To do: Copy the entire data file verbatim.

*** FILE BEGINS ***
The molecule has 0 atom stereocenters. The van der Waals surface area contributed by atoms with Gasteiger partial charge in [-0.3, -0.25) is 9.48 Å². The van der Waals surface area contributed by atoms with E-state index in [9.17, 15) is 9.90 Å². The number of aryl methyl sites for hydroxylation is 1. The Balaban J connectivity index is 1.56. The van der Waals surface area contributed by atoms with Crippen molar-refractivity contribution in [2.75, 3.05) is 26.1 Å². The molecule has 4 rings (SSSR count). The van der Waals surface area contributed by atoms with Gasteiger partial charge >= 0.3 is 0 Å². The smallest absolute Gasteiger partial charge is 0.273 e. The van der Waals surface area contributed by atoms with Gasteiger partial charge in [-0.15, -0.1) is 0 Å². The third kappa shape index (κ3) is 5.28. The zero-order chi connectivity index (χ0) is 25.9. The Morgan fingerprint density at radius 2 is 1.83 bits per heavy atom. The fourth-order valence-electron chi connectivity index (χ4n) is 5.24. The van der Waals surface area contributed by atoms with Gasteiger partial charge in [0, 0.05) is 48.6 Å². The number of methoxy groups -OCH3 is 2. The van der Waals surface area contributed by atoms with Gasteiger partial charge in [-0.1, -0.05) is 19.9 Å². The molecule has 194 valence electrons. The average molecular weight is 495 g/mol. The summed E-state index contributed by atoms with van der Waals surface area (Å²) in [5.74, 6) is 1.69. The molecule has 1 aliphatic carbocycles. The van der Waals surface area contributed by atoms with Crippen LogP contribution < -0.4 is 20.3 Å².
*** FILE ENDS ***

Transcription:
The molecule has 0 atom stereocenters. The van der Waals surface area contributed by atoms with Gasteiger partial charge in [-0.3, -0.25) is 9.48 Å². The van der Waals surface area contributed by atoms with E-state index in [9.17, 15) is 9.90 Å². The number of aryl methyl sites for hydroxylation is 1. The Balaban J connectivity index is 1.56. The van der Waals surface area contributed by atoms with Crippen molar-refractivity contribution in [2.75, 3.05) is 26.1 Å². The molecule has 4 rings (SSSR count). The van der Waals surface area contributed by atoms with Gasteiger partial charge >= 0.3 is 0 Å². The smallest absolute Gasteiger partial charge is 0.273 e. The van der Waals surface area contributed by atoms with Gasteiger partial charge in [-0.15, -0.1) is 0 Å². The third kappa shape index (κ3) is 5.28. The zero-order chi connectivity index (χ0) is 25.9. The Morgan fingerprint density at radius 2 is 1.83 bits per heavy atom. The fourth-order valence-electron chi connectivity index (χ4n) is 5.24. The van der Waals surface area contributed by atoms with Gasteiger partial charge in [0, 0.05) is 48.6 Å². The number of methoxy groups -OCH3 is 2. The van der Waals surface area contributed by atoms with Gasteiger partial charge in [-0.1, -0.05) is 19.9 Å². The molecule has 194 valence electrons. The average molecular weight is 495 g/mol. The summed E-state index contributed by atoms with van der Waals surface area (Å²) in [5.74, 6) is 1.69. The molecule has 1 aliphatic carbocycles. The van der Waals surface area contributed by atoms with Crippen LogP contribution < -0.4 is 20.3 Å².